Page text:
Gratitude for the love which endures all things. Gratitude for hope, gratitude for faith, gratitude for a community in which we can explore what it is to be loved and loving.

In Paul’s first letter to the Corinthians, he states that we know only in part--and as I consider this text I am struck that the whole of what must be known is that love transcends being right or powerful or honored. 

I once read, in some premarital counseling essay or another, that it’s important to ask ourselves if it is more important to be right or to be happy.  

And, given today’s context--I’d argue that it is more important to be love than to be right.   

And, perhaps that is the challenge given us today. What would it be like if all of us worked to be love rather than to be right? 

How would our community, the church, be transformed if love was the marker rather than righteousness?

In the passage from Luke we read today, Jesus is driven out of town because he upholds love rather than right. The examples he gives of those who receive God’s healing grace are an unnamed foreign widow and a member of the Syrian army--and the community rises up against him because in these examples the enemy and the outsider are the recipients of God’s grace.

In short, they are mad because Jesus offers an expansive vision of God’s love to a world which sees love as a limited resource. 

If we as Christians think of God’s love as scarce--than it is all too easy to become hoarders of grace rather than purveyers of love. Jesus is clear that we don’t need to earn it or deserve it--and in these passages we are given the challenge of accepting God’s love for each and everyone (whether we think they deserve it or not).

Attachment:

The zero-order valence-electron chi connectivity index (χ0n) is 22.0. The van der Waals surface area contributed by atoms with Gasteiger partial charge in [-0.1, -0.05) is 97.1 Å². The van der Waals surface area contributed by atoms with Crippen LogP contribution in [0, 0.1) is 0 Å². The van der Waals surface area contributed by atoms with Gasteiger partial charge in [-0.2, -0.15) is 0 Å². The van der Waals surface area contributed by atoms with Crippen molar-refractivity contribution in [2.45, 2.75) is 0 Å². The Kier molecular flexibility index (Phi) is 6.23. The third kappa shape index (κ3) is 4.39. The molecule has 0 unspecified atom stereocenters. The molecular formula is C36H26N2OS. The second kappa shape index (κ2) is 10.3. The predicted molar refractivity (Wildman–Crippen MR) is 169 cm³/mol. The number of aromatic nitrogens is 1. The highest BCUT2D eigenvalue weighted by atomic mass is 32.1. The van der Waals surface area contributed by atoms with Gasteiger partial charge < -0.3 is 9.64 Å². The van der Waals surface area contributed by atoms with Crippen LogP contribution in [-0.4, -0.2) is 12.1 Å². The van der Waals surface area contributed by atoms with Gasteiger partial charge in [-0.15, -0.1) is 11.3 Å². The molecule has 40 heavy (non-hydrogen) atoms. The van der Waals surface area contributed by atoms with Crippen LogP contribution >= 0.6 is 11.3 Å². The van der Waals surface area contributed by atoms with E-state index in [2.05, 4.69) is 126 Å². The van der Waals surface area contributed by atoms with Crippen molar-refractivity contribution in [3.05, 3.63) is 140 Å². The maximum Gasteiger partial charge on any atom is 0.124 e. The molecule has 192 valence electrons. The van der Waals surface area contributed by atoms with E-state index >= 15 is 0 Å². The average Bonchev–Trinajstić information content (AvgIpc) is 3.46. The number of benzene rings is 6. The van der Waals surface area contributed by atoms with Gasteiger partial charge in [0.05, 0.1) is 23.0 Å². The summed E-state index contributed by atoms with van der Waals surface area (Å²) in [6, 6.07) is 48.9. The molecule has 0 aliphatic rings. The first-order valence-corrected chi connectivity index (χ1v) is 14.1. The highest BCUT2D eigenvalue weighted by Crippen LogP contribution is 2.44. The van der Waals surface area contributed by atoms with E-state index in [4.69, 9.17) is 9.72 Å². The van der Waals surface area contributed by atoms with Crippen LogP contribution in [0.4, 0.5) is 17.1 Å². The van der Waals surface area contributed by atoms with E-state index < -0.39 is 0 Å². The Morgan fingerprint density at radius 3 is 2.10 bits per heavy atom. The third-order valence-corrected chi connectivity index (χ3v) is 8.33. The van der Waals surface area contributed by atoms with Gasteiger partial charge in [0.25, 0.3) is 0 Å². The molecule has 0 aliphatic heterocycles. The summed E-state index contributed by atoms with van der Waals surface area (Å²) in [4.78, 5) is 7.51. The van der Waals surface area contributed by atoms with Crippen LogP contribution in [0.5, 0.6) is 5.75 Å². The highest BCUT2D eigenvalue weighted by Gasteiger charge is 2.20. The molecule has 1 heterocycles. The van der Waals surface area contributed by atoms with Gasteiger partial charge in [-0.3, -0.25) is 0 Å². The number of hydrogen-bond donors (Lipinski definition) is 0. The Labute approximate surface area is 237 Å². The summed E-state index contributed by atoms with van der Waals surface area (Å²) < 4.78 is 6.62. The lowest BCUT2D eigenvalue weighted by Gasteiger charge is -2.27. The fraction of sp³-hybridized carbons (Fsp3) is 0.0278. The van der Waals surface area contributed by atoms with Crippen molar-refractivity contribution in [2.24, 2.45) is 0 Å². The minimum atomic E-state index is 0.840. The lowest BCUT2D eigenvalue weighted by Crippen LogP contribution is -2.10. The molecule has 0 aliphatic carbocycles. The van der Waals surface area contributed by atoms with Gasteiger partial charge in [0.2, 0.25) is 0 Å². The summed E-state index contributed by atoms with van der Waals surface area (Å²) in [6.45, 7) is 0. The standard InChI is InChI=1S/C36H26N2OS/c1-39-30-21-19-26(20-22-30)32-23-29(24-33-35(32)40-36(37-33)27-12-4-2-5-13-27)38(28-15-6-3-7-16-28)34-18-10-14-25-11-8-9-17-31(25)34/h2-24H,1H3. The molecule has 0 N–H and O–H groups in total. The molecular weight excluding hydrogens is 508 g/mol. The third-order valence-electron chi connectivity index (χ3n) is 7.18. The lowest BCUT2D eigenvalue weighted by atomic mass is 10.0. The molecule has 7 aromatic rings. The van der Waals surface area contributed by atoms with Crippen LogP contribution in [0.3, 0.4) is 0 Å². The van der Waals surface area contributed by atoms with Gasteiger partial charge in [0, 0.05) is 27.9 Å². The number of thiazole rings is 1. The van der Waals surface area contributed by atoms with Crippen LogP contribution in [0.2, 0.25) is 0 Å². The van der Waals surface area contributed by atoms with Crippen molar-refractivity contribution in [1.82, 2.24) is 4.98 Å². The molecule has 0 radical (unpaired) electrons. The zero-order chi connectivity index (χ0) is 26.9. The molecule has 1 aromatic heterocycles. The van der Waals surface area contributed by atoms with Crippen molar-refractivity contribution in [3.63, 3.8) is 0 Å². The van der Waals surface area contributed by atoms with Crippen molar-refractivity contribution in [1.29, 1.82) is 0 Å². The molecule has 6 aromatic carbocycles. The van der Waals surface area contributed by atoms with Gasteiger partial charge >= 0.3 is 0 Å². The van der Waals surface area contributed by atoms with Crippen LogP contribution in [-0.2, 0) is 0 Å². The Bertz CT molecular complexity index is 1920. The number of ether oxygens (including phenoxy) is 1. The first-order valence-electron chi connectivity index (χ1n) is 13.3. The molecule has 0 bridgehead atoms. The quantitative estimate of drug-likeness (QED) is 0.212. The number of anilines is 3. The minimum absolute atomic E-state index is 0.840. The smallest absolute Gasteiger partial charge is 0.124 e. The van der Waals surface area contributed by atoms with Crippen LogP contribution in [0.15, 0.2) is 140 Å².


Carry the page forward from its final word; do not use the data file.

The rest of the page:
So, here we are undeserving people, and God is speaking to us--bidding us to know God’s love in stillness, and in that knowing be a place for God’s love to be made known and out of that place of proclaiming God’s love, we are sent.  

I wish to close by sharing with you a poem by the 10th century Byzantine monk and poet, Symeon (referred to as the “new theologian”), who wrote a passage that speaks to this 
He writes,

“as Christ awakens our bodies,
and my poor hand is Christ, He enters
my foot, and is infinitely me.

I move my hand, and wonderfully
my hand becomes Christ, becomes all of Him
(for God is indivisibly
whole, seamless in His Godhood).

I move my foot, and at once
He appears like a flash of lightning.
Do my words seem blasphemous? — Then
open your heart to Him

and let yourself receive the one
who is opening to you so deeply.
For if we genuinely love Him,
we wake up inside Christ’s body

where all our body, all over,
every most hidden part of it,
is realized in joy as Him,
and He makes us, utterly, real,

and everything that is hurt, everything
that seemed to us dark, harsh, shameful,
maimed, ugly, irreparably
damaged, is in Him transformed

and recognized as whole, as lovely,
and radiant in His light
he awakens as the Beloved
in every last part of our body.”

Everything that is hurt, everything that seemed to us dark, harsh, shameful, maimed, ugly irreparably damaged, is in Christ transformed.

We haven’t earned it and we don’t deserve it. But, we are it, we are God’s love and that in and of itself is more than enough.  

Here I am Lord, send me.